All three courses (novice, intermediate, and advanced) begin and end about five miles up the Pine Creek Road (USFS Road 304).

Because cut branches on the ground often make the footing unstable in many places, you should bring sturdy shoes and good judgment about when to be cautious.

In the desire to minimize waste and save myself some printing expenses, please RSVP to me no later than 5:00Pm Saturday, July 16 with your name and intended course choice (and if you want an extra map or two for a larger group.)  My email is jnm2870 AT cableone DOT net.  If you decide to show up impromptu, I expect to have a few blanks on hand and you will get to copy your course the old school way. Alternatively, call me at 208 342-2165.
Who: Orienteers of all ages, novice to advanced.

When: Sunday July 17. Courses will be open for starts from 10am – 12. Courses close at 2 pm. You may arrive within this window to try a course, as participants start separately a few minutes apart.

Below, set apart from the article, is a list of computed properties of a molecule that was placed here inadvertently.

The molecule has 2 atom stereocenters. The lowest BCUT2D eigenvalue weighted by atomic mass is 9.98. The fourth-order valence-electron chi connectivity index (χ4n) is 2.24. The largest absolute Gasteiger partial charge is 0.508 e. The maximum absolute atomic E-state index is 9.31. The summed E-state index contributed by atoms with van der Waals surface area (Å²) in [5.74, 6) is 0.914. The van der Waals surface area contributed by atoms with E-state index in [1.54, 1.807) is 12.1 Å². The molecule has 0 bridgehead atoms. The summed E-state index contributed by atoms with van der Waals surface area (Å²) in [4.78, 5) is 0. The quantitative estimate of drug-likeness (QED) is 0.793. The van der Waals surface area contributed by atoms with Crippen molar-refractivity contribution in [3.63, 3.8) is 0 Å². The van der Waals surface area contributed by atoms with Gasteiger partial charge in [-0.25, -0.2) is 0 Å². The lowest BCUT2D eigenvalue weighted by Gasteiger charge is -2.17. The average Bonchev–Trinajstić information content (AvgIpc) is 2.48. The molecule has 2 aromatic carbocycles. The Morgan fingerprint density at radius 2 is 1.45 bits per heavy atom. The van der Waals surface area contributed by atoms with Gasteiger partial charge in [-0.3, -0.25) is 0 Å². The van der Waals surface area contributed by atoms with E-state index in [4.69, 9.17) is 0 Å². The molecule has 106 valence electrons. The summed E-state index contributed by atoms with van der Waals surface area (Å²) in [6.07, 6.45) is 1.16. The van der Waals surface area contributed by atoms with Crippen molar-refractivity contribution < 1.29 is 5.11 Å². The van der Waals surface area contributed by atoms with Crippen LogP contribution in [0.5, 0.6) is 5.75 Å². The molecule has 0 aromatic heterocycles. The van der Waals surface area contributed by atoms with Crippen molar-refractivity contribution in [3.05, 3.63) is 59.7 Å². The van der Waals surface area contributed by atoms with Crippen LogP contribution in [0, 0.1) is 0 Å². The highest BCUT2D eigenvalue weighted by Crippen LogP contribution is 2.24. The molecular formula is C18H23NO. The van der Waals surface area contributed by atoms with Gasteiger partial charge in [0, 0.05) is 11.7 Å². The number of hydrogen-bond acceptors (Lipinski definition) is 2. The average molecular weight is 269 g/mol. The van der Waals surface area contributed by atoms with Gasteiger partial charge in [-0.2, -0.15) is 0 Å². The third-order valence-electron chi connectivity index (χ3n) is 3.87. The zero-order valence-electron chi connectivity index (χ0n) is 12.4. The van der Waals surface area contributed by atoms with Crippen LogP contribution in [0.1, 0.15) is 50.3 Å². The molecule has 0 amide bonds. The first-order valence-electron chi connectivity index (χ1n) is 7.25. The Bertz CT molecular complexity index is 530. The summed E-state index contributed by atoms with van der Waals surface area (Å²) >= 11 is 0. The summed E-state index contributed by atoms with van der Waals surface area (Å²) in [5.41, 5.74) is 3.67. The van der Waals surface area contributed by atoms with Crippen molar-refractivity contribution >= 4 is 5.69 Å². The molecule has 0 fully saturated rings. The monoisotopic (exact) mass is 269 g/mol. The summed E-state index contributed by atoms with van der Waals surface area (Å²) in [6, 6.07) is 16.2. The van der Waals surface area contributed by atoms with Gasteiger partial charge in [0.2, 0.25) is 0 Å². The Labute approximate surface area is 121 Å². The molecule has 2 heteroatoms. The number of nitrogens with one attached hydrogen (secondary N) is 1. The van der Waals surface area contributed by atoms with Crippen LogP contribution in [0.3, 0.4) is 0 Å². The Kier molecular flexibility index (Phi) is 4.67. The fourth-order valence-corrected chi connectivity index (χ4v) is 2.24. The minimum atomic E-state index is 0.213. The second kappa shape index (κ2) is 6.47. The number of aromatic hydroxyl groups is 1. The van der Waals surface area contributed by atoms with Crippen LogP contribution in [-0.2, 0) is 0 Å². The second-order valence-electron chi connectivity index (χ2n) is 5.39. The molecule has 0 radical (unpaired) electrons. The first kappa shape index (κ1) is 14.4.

Finish and Parking Location: Pine Creek Road (USFS Road 304) at about mile 5  https://goo.gl/maps/PyS6igy5as82

Restrooms are not available. You should be responsible for your own water.
Format: Classic. 
Cost:  $10 per person/team, $5 for a single junior, free to CTOC members (more info here)
You may want to bring: a watch, a compass, a snack, a whistle and a cell phone. (Some compasses will be available to borrow)
A word about LiDAR: Several government agencies have acquired high resolution mapping data for land management. In Idaho many of the LiDAR projects are undertaken for hydrology studies. The process involves a low altitude GPS guided laser scan resulting in a digital elevation model with accuracy sometimes in a range below ten centimeters. These data have been made available free to the public in many cases.
Contours and trails on the Pine Creek map are accurate. The Pine Creek vegetation  has not been mapped in detail. Major areas of dense vegetation are noted in sufficient detail to allow the orienteer to make reasonable route choices.

Director: John Murray